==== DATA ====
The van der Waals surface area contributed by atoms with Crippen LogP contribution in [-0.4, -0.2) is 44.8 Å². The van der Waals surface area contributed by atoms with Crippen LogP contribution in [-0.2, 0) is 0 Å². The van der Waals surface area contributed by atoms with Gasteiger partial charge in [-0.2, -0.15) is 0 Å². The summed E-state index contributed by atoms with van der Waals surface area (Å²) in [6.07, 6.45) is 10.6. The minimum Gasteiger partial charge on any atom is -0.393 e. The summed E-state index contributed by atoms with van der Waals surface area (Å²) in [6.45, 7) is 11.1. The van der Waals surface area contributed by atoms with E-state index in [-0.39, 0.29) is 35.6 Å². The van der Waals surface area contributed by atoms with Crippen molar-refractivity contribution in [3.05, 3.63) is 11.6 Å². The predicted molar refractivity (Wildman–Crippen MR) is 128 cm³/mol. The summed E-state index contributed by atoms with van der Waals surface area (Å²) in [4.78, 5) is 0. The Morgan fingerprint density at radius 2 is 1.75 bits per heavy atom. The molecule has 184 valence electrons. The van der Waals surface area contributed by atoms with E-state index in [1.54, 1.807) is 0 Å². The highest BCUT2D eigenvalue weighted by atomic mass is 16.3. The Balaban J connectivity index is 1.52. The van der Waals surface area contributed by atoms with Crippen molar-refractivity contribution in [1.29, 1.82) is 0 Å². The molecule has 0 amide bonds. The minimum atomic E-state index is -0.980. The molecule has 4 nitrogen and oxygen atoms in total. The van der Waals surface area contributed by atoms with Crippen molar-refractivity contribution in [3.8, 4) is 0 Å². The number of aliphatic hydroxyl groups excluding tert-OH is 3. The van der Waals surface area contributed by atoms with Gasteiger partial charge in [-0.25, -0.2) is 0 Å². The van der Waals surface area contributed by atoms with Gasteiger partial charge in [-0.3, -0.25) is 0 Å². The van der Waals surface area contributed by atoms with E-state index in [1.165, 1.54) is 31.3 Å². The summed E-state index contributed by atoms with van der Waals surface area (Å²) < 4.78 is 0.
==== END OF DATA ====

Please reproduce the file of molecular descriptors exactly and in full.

The van der Waals surface area contributed by atoms with Crippen LogP contribution in [-0.4, -0.2) is 44.8 Å². The van der Waals surface area contributed by atoms with Crippen LogP contribution in [-0.2, 0) is 0 Å². The van der Waals surface area contributed by atoms with Gasteiger partial charge in [-0.2, -0.15) is 0 Å². The summed E-state index contributed by atoms with van der Waals surface area (Å²) in [6.07, 6.45) is 10.6. The minimum Gasteiger partial charge on any atom is -0.393 e. The summed E-state index contributed by atoms with van der Waals surface area (Å²) in [6.45, 7) is 11.1. The van der Waals surface area contributed by atoms with E-state index in [-0.39, 0.29) is 35.6 Å². The van der Waals surface area contributed by atoms with Crippen molar-refractivity contribution in [3.05, 3.63) is 11.6 Å². The predicted molar refractivity (Wildman–Crippen MR) is 128 cm³/mol. The summed E-state index contributed by atoms with van der Waals surface area (Å²) in [4.78, 5) is 0. The Morgan fingerprint density at radius 2 is 1.75 bits per heavy atom. The molecule has 184 valence electrons. The van der Waals surface area contributed by atoms with E-state index in [1.54, 1.807) is 0 Å². The highest BCUT2D eigenvalue weighted by atomic mass is 16.3. The Balaban J connectivity index is 1.52. The van der Waals surface area contributed by atoms with Crippen molar-refractivity contribution in [1.29, 1.82) is 0 Å². The molecule has 0 amide bonds. The minimum atomic E-state index is -0.980. The molecule has 4 nitrogen and oxygen atoms in total. The van der Waals surface area contributed by atoms with Crippen molar-refractivity contribution in [3.8, 4) is 0 Å². The number of aliphatic hydroxyl groups excluding tert-OH is 3. The van der Waals surface area contributed by atoms with Gasteiger partial charge in [-0.25, -0.2) is 0 Å². The van der Waals surface area contributed by atoms with Gasteiger partial charge in [-0.3, -0.25) is 0 Å². The van der Waals surface area contributed by atoms with E-state index in [1.165, 1.54) is 31.3 Å². The summed E-state index contributed by atoms with van der Waals surface area (Å²) < 4.78 is 0.